In light of updated Scottish Government advice regarding Coronavirus (COVID-19), Historic Environment Scotland has taken the decision to close public access to its staffed properties and offices until further notice.
Explore this once mighty Iron Age settlement, with a small village arranged around a central, massive broch tower.
The Broch of Gurness is perched on the edge of the Orkney's west mainland - part of a coastline that, at one point, would have been lined with brochs. Across Eynhallow Sound you can see another well-preserved example at Midhowe in Rousay.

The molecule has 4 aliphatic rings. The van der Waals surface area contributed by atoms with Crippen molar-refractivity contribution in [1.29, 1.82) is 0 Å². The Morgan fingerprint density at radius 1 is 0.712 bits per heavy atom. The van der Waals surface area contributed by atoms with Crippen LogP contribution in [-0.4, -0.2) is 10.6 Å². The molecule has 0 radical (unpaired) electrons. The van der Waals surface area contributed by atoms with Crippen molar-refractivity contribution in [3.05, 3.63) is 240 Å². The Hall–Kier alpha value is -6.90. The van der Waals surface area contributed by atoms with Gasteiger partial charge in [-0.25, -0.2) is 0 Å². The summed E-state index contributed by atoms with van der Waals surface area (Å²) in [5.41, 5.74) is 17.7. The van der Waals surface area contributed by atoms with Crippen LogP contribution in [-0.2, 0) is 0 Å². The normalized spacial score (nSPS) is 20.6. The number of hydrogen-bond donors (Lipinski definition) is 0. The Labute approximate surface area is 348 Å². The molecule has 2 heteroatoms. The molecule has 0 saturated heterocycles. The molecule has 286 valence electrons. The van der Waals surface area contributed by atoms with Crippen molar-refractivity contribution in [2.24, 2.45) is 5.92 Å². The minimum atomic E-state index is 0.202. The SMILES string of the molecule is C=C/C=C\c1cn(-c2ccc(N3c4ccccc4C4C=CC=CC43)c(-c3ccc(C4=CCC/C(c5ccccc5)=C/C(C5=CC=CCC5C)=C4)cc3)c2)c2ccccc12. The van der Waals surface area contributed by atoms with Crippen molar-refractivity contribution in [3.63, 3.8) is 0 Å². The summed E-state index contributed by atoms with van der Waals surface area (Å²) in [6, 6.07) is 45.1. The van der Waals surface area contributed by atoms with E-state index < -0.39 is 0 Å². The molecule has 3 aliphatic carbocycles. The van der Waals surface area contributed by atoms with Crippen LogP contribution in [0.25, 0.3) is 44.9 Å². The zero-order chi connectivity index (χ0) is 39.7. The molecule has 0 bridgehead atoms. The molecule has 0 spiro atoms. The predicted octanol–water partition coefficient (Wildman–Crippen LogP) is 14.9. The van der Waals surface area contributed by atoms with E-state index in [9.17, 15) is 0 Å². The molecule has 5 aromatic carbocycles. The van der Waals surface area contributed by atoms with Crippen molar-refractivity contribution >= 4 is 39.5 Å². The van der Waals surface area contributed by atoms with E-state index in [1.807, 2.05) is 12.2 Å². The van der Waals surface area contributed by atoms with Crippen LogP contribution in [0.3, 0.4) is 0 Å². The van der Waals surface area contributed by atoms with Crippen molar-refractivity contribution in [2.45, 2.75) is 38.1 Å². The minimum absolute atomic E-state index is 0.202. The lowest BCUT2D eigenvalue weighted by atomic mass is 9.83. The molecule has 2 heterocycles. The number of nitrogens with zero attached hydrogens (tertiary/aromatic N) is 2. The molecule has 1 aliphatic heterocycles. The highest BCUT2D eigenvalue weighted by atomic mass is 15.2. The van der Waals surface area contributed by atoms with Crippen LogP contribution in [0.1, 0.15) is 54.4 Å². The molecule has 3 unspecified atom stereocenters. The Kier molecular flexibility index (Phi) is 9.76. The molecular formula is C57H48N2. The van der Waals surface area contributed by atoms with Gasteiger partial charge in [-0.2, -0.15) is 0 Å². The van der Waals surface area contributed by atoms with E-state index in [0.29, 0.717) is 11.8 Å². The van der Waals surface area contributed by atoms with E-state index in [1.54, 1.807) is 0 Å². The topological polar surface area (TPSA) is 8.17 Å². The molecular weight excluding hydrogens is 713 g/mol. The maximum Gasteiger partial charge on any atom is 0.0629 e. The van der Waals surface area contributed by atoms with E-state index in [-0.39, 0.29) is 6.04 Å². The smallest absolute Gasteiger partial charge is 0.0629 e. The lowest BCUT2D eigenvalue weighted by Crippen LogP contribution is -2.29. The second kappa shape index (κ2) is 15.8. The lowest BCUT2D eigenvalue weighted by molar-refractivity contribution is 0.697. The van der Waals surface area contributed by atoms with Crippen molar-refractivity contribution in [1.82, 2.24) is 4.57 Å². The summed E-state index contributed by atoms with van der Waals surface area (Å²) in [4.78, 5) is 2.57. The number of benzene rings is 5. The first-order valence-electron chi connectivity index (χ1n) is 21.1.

Gurness is a substantial broch, measuring around 65ft in diameter. Defended by two rock-cut ditches and a rampart, this was clearly a place of power. It's thought the surrounding village could have featured around 14 houses and you can still see examples of all three elements at the site.
The Broch of Gurness is around 2000-years-old and is one of the most fascinating sites to visit in Orkney, with unrivalled access to the its buildings, ancients stones and structures.
It's found on a beautiful stretch of coastline too, with stunning sea views and the beach at Aikerness nearby.
1 April to 30 September:
Daily, 9.30am to 5.30pm
Last entry 5pm
Monument may close for lunch.
The site is accessible outwith these times, but there is no custodian present.